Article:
19 July 2005

Settling Accounts: Drive to the East

Below is the next in an ongoing series of guest reviews of upcoming or recent books.

Settling Accounts: Drive to the East by Harry Turtledove
reviewed by Gerard Marzilli

Settling Accounts: Drive to the East is the second volume in Harry Turtledove's World War II quadrilogy set in an alternate universe in which the South won the Civil War. The book is an incredibly fast paced yarn that will leave readers gasping for breath -- and incensed because they will have to wait an entire year for the next installment.

Although Drive to the East is only the second volume of the Settling Accounts series, Turtledove has set up the characters and situations in several other works, including the 1997 novel How Few Remain and the Great War and American Empire series. For this reason, readers who are unfamiliar with the series should not begin with Drive to the East.

That being said, the book is a chilling and realistic jaunt through an alternate 1940s America containing death camps, daily suicide bombings, and a totalitarian government that rules over the states south of the Mason-Dixon Line. The fascist Confederate States of America (the "C.S.A.") is waging a war of revenge upon the U.S.A. in retaliation for the crushing defeat it suffered in the Great War. Although the outcome of the war remains in the balance, United States production capacity and weight of numbers are beginning to take a toll on the forces of the Confederate States.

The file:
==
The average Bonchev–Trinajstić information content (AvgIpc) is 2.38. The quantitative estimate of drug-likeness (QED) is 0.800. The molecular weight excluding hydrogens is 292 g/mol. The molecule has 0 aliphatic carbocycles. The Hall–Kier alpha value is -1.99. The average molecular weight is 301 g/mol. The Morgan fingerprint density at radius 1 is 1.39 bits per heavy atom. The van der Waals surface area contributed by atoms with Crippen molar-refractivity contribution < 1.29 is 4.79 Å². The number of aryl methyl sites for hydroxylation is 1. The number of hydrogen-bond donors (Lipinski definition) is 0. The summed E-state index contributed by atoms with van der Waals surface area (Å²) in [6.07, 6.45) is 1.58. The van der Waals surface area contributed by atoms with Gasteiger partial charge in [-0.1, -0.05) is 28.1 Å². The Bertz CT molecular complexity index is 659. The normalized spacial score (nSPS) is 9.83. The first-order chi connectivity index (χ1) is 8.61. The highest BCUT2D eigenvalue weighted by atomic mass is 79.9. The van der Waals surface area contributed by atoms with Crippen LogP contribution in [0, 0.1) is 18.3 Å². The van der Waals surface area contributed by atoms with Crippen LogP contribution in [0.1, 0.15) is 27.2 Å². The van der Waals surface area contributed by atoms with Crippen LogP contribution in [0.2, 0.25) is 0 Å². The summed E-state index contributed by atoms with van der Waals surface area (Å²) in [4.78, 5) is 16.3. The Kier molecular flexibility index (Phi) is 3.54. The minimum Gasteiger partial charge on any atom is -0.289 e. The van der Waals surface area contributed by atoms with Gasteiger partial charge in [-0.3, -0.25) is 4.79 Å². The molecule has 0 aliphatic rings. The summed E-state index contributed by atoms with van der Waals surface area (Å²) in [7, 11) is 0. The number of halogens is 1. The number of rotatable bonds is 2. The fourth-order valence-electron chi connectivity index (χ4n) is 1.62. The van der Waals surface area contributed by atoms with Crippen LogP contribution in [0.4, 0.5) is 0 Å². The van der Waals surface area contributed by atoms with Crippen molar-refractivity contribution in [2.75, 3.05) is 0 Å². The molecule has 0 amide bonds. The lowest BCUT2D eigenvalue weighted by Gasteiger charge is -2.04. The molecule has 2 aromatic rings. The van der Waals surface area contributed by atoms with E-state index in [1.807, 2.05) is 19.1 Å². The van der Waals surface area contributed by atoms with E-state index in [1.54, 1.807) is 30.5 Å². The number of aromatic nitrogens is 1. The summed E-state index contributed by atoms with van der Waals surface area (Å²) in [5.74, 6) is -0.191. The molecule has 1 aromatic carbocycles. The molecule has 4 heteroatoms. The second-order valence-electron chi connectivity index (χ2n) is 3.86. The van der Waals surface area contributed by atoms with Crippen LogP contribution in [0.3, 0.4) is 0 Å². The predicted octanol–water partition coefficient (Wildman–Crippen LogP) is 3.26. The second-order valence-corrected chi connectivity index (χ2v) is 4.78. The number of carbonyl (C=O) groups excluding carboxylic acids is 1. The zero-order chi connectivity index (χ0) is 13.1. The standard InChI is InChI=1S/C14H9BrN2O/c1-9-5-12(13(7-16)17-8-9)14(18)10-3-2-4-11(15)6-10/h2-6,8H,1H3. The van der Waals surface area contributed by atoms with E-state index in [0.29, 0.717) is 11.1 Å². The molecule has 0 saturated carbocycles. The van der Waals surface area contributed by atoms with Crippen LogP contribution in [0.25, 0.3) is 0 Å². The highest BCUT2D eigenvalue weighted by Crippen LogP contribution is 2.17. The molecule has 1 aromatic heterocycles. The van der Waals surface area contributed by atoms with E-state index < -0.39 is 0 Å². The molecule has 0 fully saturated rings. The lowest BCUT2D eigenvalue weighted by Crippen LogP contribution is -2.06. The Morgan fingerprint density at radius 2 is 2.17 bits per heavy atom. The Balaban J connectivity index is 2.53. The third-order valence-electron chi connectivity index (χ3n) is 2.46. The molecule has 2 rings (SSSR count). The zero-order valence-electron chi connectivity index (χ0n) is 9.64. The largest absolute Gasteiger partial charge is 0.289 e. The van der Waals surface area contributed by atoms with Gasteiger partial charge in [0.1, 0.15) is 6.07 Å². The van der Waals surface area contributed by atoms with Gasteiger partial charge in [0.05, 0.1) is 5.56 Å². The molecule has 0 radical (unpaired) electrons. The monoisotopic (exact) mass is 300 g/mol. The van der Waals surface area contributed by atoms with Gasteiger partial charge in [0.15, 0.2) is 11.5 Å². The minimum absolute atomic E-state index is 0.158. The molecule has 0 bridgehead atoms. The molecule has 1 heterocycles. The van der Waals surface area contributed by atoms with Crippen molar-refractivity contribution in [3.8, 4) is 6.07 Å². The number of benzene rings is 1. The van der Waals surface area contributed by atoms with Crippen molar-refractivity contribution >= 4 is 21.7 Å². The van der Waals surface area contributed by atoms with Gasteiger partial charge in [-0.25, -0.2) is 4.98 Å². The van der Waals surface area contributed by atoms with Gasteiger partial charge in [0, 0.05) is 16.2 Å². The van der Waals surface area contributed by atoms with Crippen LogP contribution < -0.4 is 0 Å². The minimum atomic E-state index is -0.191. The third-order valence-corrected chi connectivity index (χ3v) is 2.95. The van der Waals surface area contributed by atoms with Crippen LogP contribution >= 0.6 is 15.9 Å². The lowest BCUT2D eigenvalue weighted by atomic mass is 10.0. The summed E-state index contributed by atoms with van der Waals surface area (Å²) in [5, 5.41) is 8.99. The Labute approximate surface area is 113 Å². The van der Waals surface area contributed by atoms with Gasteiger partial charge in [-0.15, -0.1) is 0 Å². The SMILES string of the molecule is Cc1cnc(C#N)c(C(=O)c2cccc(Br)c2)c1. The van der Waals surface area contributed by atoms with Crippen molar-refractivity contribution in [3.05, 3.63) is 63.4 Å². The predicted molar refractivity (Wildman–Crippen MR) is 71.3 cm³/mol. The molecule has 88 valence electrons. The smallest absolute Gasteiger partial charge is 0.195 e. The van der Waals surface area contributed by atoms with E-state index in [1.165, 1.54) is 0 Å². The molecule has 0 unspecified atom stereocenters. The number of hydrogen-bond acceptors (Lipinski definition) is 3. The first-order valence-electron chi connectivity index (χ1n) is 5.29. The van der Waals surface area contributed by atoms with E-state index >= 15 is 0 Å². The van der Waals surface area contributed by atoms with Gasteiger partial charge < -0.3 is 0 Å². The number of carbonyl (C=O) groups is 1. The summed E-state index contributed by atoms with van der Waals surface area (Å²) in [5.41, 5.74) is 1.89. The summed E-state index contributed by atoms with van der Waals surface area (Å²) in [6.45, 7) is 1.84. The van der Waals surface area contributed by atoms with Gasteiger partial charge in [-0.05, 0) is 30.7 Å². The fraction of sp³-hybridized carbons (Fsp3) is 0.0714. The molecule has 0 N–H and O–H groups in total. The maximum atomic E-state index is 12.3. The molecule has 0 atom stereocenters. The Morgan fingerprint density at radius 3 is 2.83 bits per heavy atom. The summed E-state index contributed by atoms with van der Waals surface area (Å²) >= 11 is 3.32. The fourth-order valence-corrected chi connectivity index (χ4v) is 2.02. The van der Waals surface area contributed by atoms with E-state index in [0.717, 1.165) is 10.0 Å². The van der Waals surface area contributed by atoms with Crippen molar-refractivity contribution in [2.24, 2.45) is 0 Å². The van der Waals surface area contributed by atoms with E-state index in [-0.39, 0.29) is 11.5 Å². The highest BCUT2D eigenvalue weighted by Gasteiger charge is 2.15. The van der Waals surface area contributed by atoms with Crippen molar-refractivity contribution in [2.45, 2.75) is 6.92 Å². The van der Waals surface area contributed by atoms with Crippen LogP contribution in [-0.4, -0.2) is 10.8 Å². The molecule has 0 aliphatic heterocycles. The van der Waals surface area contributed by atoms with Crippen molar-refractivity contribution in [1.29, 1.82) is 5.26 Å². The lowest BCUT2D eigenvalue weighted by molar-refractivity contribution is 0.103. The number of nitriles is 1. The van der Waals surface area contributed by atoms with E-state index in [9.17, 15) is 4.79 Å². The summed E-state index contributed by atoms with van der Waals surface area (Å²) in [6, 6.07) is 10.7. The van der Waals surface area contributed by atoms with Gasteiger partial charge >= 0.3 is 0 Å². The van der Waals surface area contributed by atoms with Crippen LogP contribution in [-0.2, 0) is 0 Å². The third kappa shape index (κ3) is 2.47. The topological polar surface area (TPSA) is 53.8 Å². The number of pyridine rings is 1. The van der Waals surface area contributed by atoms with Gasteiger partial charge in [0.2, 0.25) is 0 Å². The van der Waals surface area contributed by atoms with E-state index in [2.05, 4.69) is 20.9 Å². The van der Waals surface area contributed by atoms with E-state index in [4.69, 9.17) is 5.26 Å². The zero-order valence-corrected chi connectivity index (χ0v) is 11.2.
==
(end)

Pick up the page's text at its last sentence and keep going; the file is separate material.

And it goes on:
Turtledove typically spends the first hundred pages of a novel reviewing and repeating the events of his previous novel. Many consider this to be his hallmark flaw. Thankfully, in this book, he keeps repetition to a minimum, allowing readers just enough information to recall what happened in the last volume. Also, unlike the other books in this series, Turtledove keeps to a minimum the civilian point-of-view characters, thus allowing the author to focus on the meat of the story - the war itself. This leaves room for plenty of exciting and harrowing battle sequences.

One flaw in the book is that for readers familiar with the history of the real World War II, the events may be somewhat predictable. Turtledove's model of the U.S.A./C.S.A conflict is lifted directly from the real life events of the Eastern Front battles between Nazi Germany and the Soviet Union. However, Turtledove is not primarily concerned with the events of the conflict between nations, but rather their effect on the individuals involved. From infantry men and tank drivers to sailors at sea, to the politicians behind the lines, Turtledove compels his readers care about all of his characters so much that we mourn their occasional loss and are kept biting our nails when some of their stories are left up in the air at the end of the novel.

Turtledove also appears to have another intent by transposing European history onto North America's: to show that Europe's horrors could very easily have been -- and may yet be -- our own.